In accounting, the cost at which an asset is acquired originally is referred as historical cost. Whereas cost is defined as the value of resources sacrificed, consumed or given up to obtain any other resource, service, or asset. Historical cost principle requires that assets should be kept in the books of account at their historical costs (cost of acquisition) regardless of increases in their fair values. For example, an entity purchased a piece of land in 1995 for $25,000. After 35 years, its fair value has been increased to $200,000. The accountant has not accounted for this increase in fair value and has kept the carrying value of land at $25,000. Is he right? YES!! Historical cost principle restricts the accountant to record any upward adjustment in the value of land and requires that land should be kept at its historical cost.
Purpose of this principle is to maintain consistency in accounting and to avoid any unreasonable management estimates. However, there are some exceptions to the historical cost principle. Where the fair value of assets can be determined reasonably, as in the case of equity and debt securities being traded on the stock exchanges, such assets are allowed and in most accounting standards, are required to be carried at their fair values. But this should be treated as an exception to the general historical cost principle, as most of the items are carried at their historical costs and not at their fair values.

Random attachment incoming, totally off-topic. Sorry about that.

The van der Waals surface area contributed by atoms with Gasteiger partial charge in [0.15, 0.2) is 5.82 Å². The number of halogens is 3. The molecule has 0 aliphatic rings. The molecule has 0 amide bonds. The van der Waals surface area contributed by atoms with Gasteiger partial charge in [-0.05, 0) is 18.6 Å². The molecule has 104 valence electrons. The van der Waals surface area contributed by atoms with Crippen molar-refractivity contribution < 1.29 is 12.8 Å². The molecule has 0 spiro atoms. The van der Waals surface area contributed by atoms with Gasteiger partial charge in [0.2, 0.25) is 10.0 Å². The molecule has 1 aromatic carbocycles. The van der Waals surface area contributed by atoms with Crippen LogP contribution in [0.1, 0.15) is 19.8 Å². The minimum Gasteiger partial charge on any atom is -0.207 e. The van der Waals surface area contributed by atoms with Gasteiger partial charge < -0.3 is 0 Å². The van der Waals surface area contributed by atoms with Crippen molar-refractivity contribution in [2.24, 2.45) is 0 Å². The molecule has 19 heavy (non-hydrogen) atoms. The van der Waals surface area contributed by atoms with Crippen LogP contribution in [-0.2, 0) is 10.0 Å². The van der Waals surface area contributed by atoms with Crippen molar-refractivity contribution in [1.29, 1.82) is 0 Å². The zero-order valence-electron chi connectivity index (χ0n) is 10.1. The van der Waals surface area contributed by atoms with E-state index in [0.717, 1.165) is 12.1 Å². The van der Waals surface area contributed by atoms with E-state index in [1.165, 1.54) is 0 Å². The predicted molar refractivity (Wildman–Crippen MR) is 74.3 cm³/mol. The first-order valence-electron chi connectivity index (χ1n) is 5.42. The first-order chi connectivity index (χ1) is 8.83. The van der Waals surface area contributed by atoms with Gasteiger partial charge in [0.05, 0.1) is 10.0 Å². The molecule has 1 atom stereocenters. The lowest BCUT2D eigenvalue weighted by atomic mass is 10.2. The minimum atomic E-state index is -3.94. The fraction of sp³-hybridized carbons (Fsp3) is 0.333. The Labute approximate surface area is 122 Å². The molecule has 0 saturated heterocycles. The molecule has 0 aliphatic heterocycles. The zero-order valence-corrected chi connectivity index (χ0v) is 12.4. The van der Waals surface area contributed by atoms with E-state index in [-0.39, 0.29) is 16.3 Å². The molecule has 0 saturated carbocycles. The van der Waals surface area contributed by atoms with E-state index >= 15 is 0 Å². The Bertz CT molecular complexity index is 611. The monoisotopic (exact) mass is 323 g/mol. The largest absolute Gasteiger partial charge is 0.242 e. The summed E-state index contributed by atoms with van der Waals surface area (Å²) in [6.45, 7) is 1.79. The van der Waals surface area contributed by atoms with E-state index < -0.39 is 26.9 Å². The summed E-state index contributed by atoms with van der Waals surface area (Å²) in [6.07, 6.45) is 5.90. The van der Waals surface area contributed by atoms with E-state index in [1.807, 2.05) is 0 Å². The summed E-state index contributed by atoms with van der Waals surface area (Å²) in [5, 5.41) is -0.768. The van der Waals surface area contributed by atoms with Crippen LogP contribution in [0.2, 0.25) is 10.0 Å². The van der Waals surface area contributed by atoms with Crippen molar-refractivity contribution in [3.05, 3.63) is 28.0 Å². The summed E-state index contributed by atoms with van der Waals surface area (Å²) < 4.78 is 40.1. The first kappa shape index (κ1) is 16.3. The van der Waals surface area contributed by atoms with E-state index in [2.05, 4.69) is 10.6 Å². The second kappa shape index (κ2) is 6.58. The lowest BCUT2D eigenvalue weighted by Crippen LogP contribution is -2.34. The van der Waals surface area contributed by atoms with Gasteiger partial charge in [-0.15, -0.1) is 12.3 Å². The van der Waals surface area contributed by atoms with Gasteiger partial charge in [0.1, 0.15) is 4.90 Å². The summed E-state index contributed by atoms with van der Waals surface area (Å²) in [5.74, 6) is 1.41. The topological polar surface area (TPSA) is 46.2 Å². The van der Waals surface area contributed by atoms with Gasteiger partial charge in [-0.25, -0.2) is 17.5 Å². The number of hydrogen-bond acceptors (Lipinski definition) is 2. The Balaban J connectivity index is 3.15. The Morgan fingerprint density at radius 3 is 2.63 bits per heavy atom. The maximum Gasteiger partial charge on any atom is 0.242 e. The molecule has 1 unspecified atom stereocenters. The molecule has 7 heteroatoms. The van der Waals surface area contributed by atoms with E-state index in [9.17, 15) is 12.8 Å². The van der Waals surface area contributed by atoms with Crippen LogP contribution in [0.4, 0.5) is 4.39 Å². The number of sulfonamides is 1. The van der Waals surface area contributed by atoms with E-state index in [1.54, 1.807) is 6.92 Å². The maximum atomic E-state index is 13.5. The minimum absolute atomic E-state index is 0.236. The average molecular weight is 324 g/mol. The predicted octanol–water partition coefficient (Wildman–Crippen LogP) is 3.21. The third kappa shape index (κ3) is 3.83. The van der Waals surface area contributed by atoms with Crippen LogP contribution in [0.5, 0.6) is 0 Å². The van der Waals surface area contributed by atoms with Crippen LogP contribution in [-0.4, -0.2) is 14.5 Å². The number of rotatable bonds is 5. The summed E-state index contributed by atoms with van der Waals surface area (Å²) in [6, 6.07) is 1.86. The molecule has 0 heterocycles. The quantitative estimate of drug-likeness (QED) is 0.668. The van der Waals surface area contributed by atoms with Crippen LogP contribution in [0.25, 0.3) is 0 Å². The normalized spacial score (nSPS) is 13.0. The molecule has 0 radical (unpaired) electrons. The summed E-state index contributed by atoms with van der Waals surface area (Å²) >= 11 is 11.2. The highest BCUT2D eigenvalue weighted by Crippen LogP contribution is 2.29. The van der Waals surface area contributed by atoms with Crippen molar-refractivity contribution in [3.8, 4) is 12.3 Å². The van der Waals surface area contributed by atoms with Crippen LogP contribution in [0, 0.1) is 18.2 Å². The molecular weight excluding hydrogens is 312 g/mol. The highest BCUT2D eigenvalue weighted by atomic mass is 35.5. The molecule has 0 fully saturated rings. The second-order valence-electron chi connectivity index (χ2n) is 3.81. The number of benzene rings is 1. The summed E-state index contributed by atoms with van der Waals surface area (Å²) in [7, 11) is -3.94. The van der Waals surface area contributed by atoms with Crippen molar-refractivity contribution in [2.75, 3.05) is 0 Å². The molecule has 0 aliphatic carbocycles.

It must be noted that historical cost principle prevents upward adjustments in the values of assets. However, it does not mean that an asset should not be depreciated or impaired. Normal fixed assets are carried at their historical costs less accumulated depreciation and accumulated impairment. Similarly, intangibles are carried at their historical costs less accumulated amortization and accumulated impairment.